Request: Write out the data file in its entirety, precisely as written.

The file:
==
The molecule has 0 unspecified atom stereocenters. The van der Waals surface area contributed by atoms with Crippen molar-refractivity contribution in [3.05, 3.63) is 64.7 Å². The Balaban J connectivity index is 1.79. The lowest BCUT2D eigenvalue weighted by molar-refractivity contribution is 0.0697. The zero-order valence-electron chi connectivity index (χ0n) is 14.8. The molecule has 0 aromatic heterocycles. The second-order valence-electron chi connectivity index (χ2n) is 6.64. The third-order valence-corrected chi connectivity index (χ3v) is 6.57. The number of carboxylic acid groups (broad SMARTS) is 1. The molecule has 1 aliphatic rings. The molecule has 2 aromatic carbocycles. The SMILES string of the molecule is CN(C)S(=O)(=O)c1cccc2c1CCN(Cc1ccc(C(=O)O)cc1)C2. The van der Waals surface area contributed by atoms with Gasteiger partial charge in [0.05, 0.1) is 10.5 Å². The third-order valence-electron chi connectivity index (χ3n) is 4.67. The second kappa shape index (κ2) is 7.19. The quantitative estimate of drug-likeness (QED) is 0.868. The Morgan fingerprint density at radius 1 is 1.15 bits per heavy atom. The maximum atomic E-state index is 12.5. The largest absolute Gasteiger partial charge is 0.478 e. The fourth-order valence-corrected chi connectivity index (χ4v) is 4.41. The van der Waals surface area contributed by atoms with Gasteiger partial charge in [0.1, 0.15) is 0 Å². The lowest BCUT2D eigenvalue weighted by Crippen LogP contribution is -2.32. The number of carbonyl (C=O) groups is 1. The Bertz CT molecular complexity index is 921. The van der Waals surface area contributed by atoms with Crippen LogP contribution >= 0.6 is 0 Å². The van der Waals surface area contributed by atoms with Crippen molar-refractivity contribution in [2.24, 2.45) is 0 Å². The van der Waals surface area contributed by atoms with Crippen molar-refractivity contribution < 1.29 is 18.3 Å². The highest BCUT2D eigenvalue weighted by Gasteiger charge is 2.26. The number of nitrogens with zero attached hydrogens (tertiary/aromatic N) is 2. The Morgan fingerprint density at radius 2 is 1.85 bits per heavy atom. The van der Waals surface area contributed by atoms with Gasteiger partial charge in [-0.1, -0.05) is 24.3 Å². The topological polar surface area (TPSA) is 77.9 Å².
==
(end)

The molecule has 0 unspecified atom stereocenters. The van der Waals surface area contributed by atoms with Crippen molar-refractivity contribution in [3.05, 3.63) is 64.7 Å². The Balaban J connectivity index is 1.79. The lowest BCUT2D eigenvalue weighted by molar-refractivity contribution is 0.0697. The zero-order valence-electron chi connectivity index (χ0n) is 14.8. The molecule has 0 aromatic heterocycles. The second-order valence-electron chi connectivity index (χ2n) is 6.64. The third-order valence-corrected chi connectivity index (χ3v) is 6.57. The number of carboxylic acid groups (broad SMARTS) is 1. The molecule has 1 aliphatic rings. The molecule has 2 aromatic carbocycles. The SMILES string of the molecule is CN(C)S(=O)(=O)c1cccc2c1CCN(Cc1ccc(C(=O)O)cc1)C2. The van der Waals surface area contributed by atoms with Gasteiger partial charge in [0.05, 0.1) is 10.5 Å². The third-order valence-electron chi connectivity index (χ3n) is 4.67. The second kappa shape index (κ2) is 7.19. The quantitative estimate of drug-likeness (QED) is 0.868. The Morgan fingerprint density at radius 1 is 1.15 bits per heavy atom. The maximum atomic E-state index is 12.5. The largest absolute Gasteiger partial charge is 0.478 e. The fourth-order valence-corrected chi connectivity index (χ4v) is 4.41. The van der Waals surface area contributed by atoms with Gasteiger partial charge in [0.1, 0.15) is 0 Å². The lowest BCUT2D eigenvalue weighted by Crippen LogP contribution is -2.32. The number of carbonyl (C=O) groups is 1. The Bertz CT molecular complexity index is 921. The van der Waals surface area contributed by atoms with Crippen LogP contribution >= 0.6 is 0 Å². The van der Waals surface area contributed by atoms with Crippen molar-refractivity contribution in [2.24, 2.45) is 0 Å². The van der Waals surface area contributed by atoms with Crippen molar-refractivity contribution < 1.29 is 18.3 Å². The highest BCUT2D eigenvalue weighted by Gasteiger charge is 2.26. The number of nitrogens with zero attached hydrogens (tertiary/aromatic N) is 2. The Morgan fingerprint density at radius 2 is 1.85 bits per heavy atom. The van der Waals surface area contributed by atoms with Gasteiger partial charge in [-0.1, -0.05) is 24.3 Å². The topological polar surface area (TPSA) is 77.9 Å².